Home Analysis tool Facial analysis tool detects 128 genetic diseases in children

Facial analysis tool detects 128 genetic diseases in children

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Researchers at Children’s National Hospital in Washington, DC, have developed a new biometric analysis tool that can screen for 128 genetic diseases in children simply by examining their facial features.

Although the tool has not yet been approved for patient care, it has been cleared by MGeneRx to seek regulatory and marketing approval for its use as a diagnostic and screening tool.

The machine learning model stratifies patients based on their risk for genetic disease, said Marius Linguraru, senior researcher at the hospital’s Sheikh Zayed Institute for Pediatric Surgical Innovation. It was developed by looking at photos of patients of all races, ages and genders with genetic diseases to see how these conditions manifested on the face.

It is intended for use as a population screening tool that can point to a patient who might benefit from further referral to a genetic counselor, he said.

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The tool, which has been in development since 2012, has been formed with both images of children without genetic syndrome to learn which variations in facial features are normal and expected, as well as images of patients with genetic disorders diagnosed for identify key markers, he said. noted.

He was formed with 2,800 children from 28 countries with 128 different genetic diseases, including Williams-Beuren syndrome, Cornelia de Lange syndrome and Down syndrome, he said, from newborns to babies. patients in late adolescence. The control group consisted of 1,400 images. The photos were retrospectively retrieved from three publicly accessible databases, as well as the archives of Children’s National and photos taken on a smartphone at the hospital.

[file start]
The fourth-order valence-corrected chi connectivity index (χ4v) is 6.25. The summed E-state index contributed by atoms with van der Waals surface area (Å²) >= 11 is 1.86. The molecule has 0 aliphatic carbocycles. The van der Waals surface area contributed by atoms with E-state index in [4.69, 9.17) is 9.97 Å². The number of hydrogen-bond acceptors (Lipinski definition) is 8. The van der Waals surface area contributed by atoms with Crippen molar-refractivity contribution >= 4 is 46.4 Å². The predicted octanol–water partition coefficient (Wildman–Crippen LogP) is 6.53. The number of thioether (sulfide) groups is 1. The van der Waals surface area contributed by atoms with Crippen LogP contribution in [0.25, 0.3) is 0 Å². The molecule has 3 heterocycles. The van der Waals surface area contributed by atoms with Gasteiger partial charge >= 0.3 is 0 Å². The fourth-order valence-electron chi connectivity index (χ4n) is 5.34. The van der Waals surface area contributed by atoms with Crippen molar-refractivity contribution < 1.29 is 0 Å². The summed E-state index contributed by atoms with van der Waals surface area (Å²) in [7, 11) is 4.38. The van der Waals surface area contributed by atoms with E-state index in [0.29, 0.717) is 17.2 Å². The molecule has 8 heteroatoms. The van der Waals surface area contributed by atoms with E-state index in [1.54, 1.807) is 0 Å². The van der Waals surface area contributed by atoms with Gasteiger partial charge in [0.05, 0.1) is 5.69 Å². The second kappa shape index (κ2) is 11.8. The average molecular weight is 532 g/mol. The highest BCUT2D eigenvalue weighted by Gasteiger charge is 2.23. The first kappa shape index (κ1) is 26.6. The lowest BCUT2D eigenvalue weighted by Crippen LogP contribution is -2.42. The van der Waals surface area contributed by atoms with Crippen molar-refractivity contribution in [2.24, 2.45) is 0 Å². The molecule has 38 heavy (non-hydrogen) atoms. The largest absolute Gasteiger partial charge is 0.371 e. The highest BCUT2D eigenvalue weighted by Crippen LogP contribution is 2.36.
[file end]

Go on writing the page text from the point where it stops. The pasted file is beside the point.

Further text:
The deep learning architecture is structured into three neural networks: network A, which standardizes photos; Network B, which detects facial morphology; and Network C, which estimates the risk of genetic syndrome.

The team grouped the photos into smaller subsections for cross-validation and recycled the tool, which Linguraru said showed improvements. These improvements were not surprising, because as the machine learning algorithm sees more patients, it “becomes better at determining” relevant facial features.

“The more data he has, the smarter he gets and the more focused he is,” he said.

According to a study by researchers published in The Lancet Digital Health earlier this month.

The machine learning model performs “an in-depth analysis of facial patterns,” Linguraru said. The algorithm examines “everything on the face”, such as the line and indentation patterns on the face, the distance between the eyes and the length of the philtrum. It is “looking for changes” in these measures, he said.

It then measures those distances and analyzes the patterns of those lines, returning a result in about a second that exposes the patient’s risk of genetic disease. While it can be used on people of all ages, Linguraru said development is focused on pediatric patients under the age of 21.

Examining a global population that includes people of all races and mixed race people, Linguraru said the team has made an effort to sidestep potential biases. syndromes in non-Europeans.

The team tried to have “so much data [that’s] as diverse as possible “to ensure that the tool would be able to detect important facial features of all patients, he said. There are also differences between patterns and measurements in different ethnic groups that the tool had to be trained to be aware, he said.

However, the researchers noted in the Lancet study that the tool was more accurate in white and Hispanic populations than African and Asian populations – 90 percent and 91 percent accuracy in white and Hispanic patients, compared with 84 percent and 82 percent accuracy in populations African and Asian, respectively.